Govt sets aside KES 2.24B for maize from farmers
20 November 2014, 20:55
Nairobi - Agriculture Cabinet Secretary, Felix Koskey has said the government has sent aside KES 2.24 billion to buy maize from farmers in the 2014/15 financial year for stocking in the National Cereals and Produce Board (NCPB).
Koskey said his ministry has invited six governors from Bungoma, Trans-Nzoia, Uasin Gishu, West Pokot, Nandi and Elgeyo Marakwet, which are major maize growing counties, to chart way forward in identifying genuine farmers from brokers in preparation for the supply of their produce before the NCPB depots reopens and prices announced.
“Traders who are not necessarily farmers are actually becoming maize stockists. We suspect maize that is coming from neighbouring countries and those purchased from farmers at throw away prices are being stocked in readiness for delivery to NCPB,” Koskey told the Senate Agriculture committee chaired by Meru Senator, Kiraitu Murungi
He said the traders are stockpiling the maize in readiness for NCPB to open its doors in order to deliver them at higher prices.
The Cabinet Secretary said the discussion with the six governors and farmers’ organizations will help the ministry develop a way of ensuring that NCPB buys maize directly from farmers, not middlemen.
“My office has written to governors to help us come up with suggestion and mechanism of identifying real farmers from traders when we decide to buy,” said Koskey in response to a question raised by Trans-Nzoia Senator, Henry Ole Ndiema.
He revealed that the government’s estimate of the 2014 maize production is 34.7 million bags compared to 35.8 million bags produced during the long rains in 2013 while bags for short rains is 5.6 million bags compared to 3.1 million last year.
“In total, estimated 2014 maize production is 40.3 million bags. The forecast may change compared to actual weather conditions of short rains,” said the CS.
The CS assured the Senate committee that the government has undertaken various reforms to protect local production in the wake of liberalization and open market trade policies.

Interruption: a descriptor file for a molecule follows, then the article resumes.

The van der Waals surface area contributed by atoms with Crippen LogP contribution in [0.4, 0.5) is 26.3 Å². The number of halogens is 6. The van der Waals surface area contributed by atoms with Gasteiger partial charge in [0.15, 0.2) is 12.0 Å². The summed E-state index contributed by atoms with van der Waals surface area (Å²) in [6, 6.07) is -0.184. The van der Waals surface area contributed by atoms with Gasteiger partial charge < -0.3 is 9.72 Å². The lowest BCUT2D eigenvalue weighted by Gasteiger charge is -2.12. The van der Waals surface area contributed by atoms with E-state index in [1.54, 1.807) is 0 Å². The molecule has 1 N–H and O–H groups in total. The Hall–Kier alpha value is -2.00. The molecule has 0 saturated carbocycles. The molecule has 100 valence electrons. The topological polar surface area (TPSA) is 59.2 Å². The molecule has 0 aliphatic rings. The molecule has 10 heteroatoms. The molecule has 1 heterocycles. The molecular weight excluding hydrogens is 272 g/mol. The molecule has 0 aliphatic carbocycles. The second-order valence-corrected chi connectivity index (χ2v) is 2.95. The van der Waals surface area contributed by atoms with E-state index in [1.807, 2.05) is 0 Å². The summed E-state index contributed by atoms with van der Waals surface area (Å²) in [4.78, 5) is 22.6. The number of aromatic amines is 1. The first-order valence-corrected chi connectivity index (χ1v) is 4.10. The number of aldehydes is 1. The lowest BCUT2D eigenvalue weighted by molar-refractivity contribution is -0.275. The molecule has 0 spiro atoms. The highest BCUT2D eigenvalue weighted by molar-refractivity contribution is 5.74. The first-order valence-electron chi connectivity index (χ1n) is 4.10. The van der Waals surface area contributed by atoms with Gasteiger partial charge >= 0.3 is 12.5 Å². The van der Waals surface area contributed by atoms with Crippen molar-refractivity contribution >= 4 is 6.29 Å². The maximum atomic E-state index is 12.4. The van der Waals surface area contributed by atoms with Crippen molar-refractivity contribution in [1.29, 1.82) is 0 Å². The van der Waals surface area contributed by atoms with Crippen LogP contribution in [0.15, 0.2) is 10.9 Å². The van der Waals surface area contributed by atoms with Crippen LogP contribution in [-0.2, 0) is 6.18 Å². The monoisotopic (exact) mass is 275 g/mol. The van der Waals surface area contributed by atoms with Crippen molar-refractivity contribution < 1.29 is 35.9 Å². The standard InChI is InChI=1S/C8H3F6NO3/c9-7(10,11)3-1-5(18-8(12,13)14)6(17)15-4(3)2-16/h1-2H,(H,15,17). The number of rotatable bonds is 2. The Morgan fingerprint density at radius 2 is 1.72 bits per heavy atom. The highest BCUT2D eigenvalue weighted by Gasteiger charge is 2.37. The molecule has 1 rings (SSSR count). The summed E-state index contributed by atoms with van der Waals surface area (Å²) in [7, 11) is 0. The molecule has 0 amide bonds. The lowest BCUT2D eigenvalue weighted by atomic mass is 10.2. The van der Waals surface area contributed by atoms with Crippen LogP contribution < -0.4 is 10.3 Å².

“The government has undertaken various reforms including tariff, export taxes or subsidies, retention schemes, duty exemptions, import quotas, import bans and import licensing among others in pursuit of liberalization,” he said.
Koskey added that his ministry is currently preparing for maize purchase from farmers and that transfers in depots and silos within major maize growing regions have been undertaken.
“The target transfers are 480,200 bags from silos in Mois Bridge, Eldoret and Kitale and 459,250 bags in depots in Kapenguria, Kitale, Ziwa, Moi’s Bridge, Eldoret, Mosoriot, Kipkarren River, Turbo, Lessos, Lugari, Kapsokwony, Kedowa and Kipkelion,” he said.
However, the CS said the government does not intend to buy the maize form farmers as a long term policy but only intervening to stabilize the prices.
“The situation seems to be that it is the same traders who want to benefit from government intervention by buying maize at prices as low as KES 1 500, maximizing with imports and sale it to NCPB at government determined prices,” said Koskey.
Currently, maize farmers in the maize growing region of Trans Nzoia, Uasin Gishu, Nandi and parts of South Rift are harvesting the long rains crop.
A 90 Kg bag of maize is currently sold at KES 1 400 down from the KES 3 400 three months ago.
Middlemen have taken advantage of the failure by NCPB to open its stores for farmers to deliver their crop. The NCPB was purchasing a 90 Kg bag of maize from farmers at KES 3 000 in 2013.
The failure by the ministry of agriculture to announce official prices has driven the prices down, leaving farmers at the mercy of exploitative middlemen. The ongoing short rains pounding the North Rift has compounded farmers woes exposing them to post harvest lose.
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